How Meeting Planners Can Pre-plan for Event Crisis Management

February 21, 2023

Companies, meeting planners and attendees across the board are excited for the restart of in-person meetings in 2023. But as the meetings industry comes back with a vengeance, it is important for meeting planners to prepare for the unexpected. Smart Meetings spoke with Ralph Failla, director of client leadership at Inspira Marketing Group, to get some insight from his over 15 years of crisis management experience and how meeting planners can be prepared for all possibilities during an event.

Getting Ahead of the Crisis

Many meeting planners can probably appreciate Failla’s own personal mantra: aim to prevent a crisis before it happens. “[You’re] thinking through all the things that could possibly go wrong, not that you’re going to know everything and/or get everything, but it’s thinking through those things as they could go wrong,” he show planning

Failla pointed to vehicle contingencies as an example of the importance of being prepared. “Being on the road and touring a lot and understanding that flats are going to happen, accidents are going to happen, breakdowns are going to happen,” Failla said, adding, “it’s just having your partners in place for those instances.”

Prepare for Cancellations and Postponement

No one likes to cancel events, but being prepared for a cancellation could save meetings planners a lot of time and stress.

Read MoreWhat Happens When Fear Majeure Is Used to Postpone or Cancel an Event?

“Best practice is to just make sure you’re covering yourself within that force majeure…and making sure …your investment isn’t lost.”

A Force of Nature

For meeting planners preparing for outdoor events, Mother Nature can be one of the most expected factors to consider. Prepare for extreme temperatures such a keeping attendees hydrated in the heat or making sure your space has heaters for cold weather.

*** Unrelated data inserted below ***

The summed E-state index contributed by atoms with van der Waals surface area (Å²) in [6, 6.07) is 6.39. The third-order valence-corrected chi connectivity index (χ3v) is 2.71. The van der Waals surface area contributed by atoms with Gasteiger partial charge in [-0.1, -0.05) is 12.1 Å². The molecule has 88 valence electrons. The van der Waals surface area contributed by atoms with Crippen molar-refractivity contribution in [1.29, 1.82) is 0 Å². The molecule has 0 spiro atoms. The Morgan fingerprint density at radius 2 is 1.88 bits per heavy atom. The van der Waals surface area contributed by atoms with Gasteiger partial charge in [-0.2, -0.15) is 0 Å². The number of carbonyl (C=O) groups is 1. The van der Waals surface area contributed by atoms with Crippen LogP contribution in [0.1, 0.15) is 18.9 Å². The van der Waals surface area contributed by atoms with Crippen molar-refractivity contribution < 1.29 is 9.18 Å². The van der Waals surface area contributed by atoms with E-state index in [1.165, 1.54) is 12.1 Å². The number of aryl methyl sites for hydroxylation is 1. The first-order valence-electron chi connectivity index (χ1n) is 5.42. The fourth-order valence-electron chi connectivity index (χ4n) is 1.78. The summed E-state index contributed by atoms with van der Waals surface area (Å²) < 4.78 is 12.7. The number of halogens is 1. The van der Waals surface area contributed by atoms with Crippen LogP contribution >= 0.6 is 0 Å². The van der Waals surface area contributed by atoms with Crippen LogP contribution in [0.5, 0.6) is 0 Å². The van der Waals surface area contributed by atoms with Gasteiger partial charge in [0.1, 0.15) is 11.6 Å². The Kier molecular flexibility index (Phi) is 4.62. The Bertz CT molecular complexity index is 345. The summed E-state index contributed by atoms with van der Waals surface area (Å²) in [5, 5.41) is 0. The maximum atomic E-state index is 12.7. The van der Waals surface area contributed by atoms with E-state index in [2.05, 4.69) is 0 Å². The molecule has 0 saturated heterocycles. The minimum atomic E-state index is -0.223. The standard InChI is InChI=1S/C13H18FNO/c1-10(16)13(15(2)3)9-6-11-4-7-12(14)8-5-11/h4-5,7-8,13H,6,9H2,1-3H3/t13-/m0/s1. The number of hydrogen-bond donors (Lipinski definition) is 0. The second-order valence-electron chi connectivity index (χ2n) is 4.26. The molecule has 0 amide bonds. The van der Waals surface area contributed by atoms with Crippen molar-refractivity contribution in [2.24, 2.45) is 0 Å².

“The one that always gets me is wind,” said Failla. “You can’t predict it. And it just comes in so fast and can just destroy everything in a moment.” Wind gusts can flip tents and cause major damage. preparing with weights, ballasting and alternative locations in mind.

Digital and Analog Experience

An important aspect that could be impacted by the state of the weather is the event’s technology. Failla points to how important Wi-Fi is to the integrity of an event but warns meeting planners to consider a contingency.

“If the Wi-Fi goes out or the tech goes out, you’re kind of left sitting on your hands,” he said. Failla recounted one event when his team created a selfie station after thunderstorms knocked out power at an event. “I think it’s important to create analog as well as digital [experiences]. The digital can be the main experience but make sure you have a backup, too.”

Staffing Shortage

One factor that is being felt across industries is ongoing staffing issues. Not having enough staff could heavily impact your event.

“I have experienced a higher percentage of no calls, no shows,” Failla said. His rule of thumb is to request and budget for 20% more support because there’s a high probability you’re going to need them. If you do have extra help, you can use them for more security or as a safety officer.

Keep Calm, Event On

Practice makes perfect. Crisis management is a trial and error situation. One quality that is essential to a planner’s toolbelt is having a cool, even-keeled persona.

“I try to keep everybody calm and I don’t get frantic. I think that’s really, really important. That translates down to every single person you touch, and it just amplifies the situation even more.” Failla advised planners to appoint someone on the team to help manage any crisis that may arise, “You have that peace of mind so when stuff happens, you’re not alone out there.”

Guest Blogger:  Eming Piansay - Eming Piansay is a podcaster, writer and video editor.

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